Warren Buffett: Focusing Only on Your Resume Is Like 'Saving Up Sex for Your Old Age'
Grow Your Business, Not Your Inbox
Warren Buffett loves his job. And so when it comes to career advice, Buffett somewhat predictably thinks that you too should love your job too. In a lecture at The University of Florida's business school in 1998, Buffett told students to stop thinking about their damn resumes and just think about what they want to do. And then said do that.
Here's Buffett, via Buffett FAQ:
I get to work in a job that I love, but I have always worked at a job that I loved. I loved it just as much when I thought it was a big deal to make $1,000. I urge you to work in jobs that you love. I think you are out of your mind if you keep taking jobs that you don't like because you think it will look good on your resume. I was with a fellow at Harvard the other day who was taking me over to talk. He was 28 and he was telling me all that he had done in life, which was terrific. And then I said, "What will you do next?" "Well," he said, "Maybe after I get my MBA I will go to work for a consulting firm because it will look good on my resume." I said, "Look, you are 28 and you have been doing all these things, you have a resume 10 times than anybody I have ever seen. Isn't that a little like saving up sex for your old age?"
So without putting too fine of a point on it, Buffett's basic idea is that you shouldn't skip out on doing something today because you think you'll be able to do it better in the future. Work a job you love, or work to find a job you love, and don't pursue something because it will — or, well, it might — look good on a resume.
Your resume is an abstract representation of your career and accomplishments that may or may not matter, depending on how you want to leverage it. Your actual job is something real you can love right now. If, that is, you work to find that job.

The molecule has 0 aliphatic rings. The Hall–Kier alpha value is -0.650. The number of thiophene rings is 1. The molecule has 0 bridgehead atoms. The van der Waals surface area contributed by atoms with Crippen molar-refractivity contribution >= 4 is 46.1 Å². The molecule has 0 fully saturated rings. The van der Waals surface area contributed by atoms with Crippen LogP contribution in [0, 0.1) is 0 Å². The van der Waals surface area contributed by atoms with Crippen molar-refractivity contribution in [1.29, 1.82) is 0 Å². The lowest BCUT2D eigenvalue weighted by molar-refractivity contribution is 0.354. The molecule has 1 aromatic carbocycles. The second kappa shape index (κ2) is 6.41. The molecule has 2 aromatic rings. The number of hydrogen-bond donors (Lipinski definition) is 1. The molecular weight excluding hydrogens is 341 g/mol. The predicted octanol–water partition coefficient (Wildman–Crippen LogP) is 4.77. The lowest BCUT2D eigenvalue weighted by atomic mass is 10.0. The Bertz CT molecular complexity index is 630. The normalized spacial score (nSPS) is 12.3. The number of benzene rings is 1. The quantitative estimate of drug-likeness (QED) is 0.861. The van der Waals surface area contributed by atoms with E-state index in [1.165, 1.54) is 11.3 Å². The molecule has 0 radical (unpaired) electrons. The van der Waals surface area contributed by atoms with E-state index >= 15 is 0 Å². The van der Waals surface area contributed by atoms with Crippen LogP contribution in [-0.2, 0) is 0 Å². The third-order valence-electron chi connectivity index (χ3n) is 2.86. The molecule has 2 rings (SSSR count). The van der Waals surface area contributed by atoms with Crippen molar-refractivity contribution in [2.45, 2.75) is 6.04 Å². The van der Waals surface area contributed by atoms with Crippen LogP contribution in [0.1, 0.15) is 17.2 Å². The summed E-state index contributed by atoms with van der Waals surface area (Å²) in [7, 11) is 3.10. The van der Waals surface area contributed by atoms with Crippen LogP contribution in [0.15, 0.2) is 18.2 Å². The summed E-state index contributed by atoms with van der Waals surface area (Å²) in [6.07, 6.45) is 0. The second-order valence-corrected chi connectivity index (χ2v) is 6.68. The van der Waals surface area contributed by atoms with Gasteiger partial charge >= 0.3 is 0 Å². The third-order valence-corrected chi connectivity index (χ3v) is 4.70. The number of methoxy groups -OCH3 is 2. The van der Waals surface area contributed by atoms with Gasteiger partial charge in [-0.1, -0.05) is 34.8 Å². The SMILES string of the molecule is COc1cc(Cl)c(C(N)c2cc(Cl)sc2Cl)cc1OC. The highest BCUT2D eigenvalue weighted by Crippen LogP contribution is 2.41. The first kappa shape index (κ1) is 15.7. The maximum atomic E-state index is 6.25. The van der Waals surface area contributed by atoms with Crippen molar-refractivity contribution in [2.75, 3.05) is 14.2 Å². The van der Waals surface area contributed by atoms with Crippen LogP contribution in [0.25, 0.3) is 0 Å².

There comes a time when you ought to start doing what you want. Take a job that you love. You will jump out of bed in the morning. When I first got out of Columbia Business School, I wanted to go to work for Graham immediately for nothing. He thought I was over-priced. But I kept pestering him. I sold securities for three years and I kept writing him and finally I went to work for him for a couple of years. It was a great experience. But I always worked in a job that I loved doing. You really should take a job that if you were independently wealthy that would be the job you would take. You will learn something, you will be excited about, and you will jump out of bed. You can't miss. You may try something else later on, but you will get way more out of it and I don’t care what the starting salary is.
When you get out of here take a job you love, not a job you think will look good on your resume. You ought to find something you like.
And look, we get that a major criticism of Buffett is that he's a hypocrite and loves to tell other people to do things he himself doesn't do (like pay high taxes). And while the lesson here is at times a bit, er, vivid, it's pretty sensible: either be happy or don't, and never do something now just for the promise of some ambiguous payoff later.